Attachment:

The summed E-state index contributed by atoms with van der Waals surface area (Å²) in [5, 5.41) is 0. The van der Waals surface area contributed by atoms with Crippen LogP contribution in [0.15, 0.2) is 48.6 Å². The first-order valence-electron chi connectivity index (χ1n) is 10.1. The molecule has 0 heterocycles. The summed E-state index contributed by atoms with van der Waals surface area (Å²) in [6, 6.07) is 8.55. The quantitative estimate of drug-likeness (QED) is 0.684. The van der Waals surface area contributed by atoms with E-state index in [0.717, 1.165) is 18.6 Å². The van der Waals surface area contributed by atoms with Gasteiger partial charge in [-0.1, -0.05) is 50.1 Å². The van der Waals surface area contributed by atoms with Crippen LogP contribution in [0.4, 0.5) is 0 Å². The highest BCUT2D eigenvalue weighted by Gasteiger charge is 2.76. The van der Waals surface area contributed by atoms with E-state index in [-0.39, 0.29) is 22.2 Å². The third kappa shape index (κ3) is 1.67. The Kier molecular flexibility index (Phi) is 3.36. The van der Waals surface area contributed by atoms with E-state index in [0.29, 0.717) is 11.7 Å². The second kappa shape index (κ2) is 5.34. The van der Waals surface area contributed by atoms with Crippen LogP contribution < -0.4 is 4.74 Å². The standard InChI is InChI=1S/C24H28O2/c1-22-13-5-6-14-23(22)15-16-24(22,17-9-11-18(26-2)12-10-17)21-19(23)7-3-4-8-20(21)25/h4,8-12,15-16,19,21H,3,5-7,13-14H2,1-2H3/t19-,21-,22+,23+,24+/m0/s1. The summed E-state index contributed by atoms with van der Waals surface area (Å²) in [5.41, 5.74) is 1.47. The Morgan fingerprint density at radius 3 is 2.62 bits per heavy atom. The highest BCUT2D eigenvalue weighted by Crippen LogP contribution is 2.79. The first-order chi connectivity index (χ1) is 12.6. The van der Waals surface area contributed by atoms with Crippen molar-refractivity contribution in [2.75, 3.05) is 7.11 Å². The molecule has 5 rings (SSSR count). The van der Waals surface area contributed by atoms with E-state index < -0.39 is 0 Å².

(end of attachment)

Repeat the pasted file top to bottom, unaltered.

The summed E-state index contributed by atoms with van der Waals surface area (Å²) in [5, 5.41) is 0. The van der Waals surface area contributed by atoms with Crippen LogP contribution in [0.15, 0.2) is 48.6 Å². The first-order valence-electron chi connectivity index (χ1n) is 10.1. The molecule has 0 heterocycles. The summed E-state index contributed by atoms with van der Waals surface area (Å²) in [6, 6.07) is 8.55. The quantitative estimate of drug-likeness (QED) is 0.684. The van der Waals surface area contributed by atoms with E-state index in [0.717, 1.165) is 18.6 Å². The van der Waals surface area contributed by atoms with Gasteiger partial charge in [-0.1, -0.05) is 50.1 Å². The van der Waals surface area contributed by atoms with Crippen LogP contribution in [0.4, 0.5) is 0 Å². The highest BCUT2D eigenvalue weighted by Gasteiger charge is 2.76. The van der Waals surface area contributed by atoms with E-state index in [-0.39, 0.29) is 22.2 Å². The third kappa shape index (κ3) is 1.67. The Kier molecular flexibility index (Phi) is 3.36. The van der Waals surface area contributed by atoms with E-state index in [0.29, 0.717) is 11.7 Å². The second kappa shape index (κ2) is 5.34. The van der Waals surface area contributed by atoms with Crippen LogP contribution < -0.4 is 4.74 Å². The standard InChI is InChI=1S/C24H28O2/c1-22-13-5-6-14-23(22)15-16-24(22,17-9-11-18(26-2)12-10-17)21-19(23)7-3-4-8-20(21)25/h4,8-12,15-16,19,21H,3,5-7,13-14H2,1-2H3/t19-,21-,22+,23+,24+/m0/s1. The summed E-state index contributed by atoms with van der Waals surface area (Å²) in [5.41, 5.74) is 1.47. The Morgan fingerprint density at radius 3 is 2.62 bits per heavy atom. The highest BCUT2D eigenvalue weighted by Crippen LogP contribution is 2.79. The first-order chi connectivity index (χ1) is 12.6. The van der Waals surface area contributed by atoms with Crippen molar-refractivity contribution in [2.75, 3.05) is 7.11 Å². The molecule has 5 rings (SSSR count). The van der Waals surface area contributed by atoms with E-state index < -0.39 is 0 Å².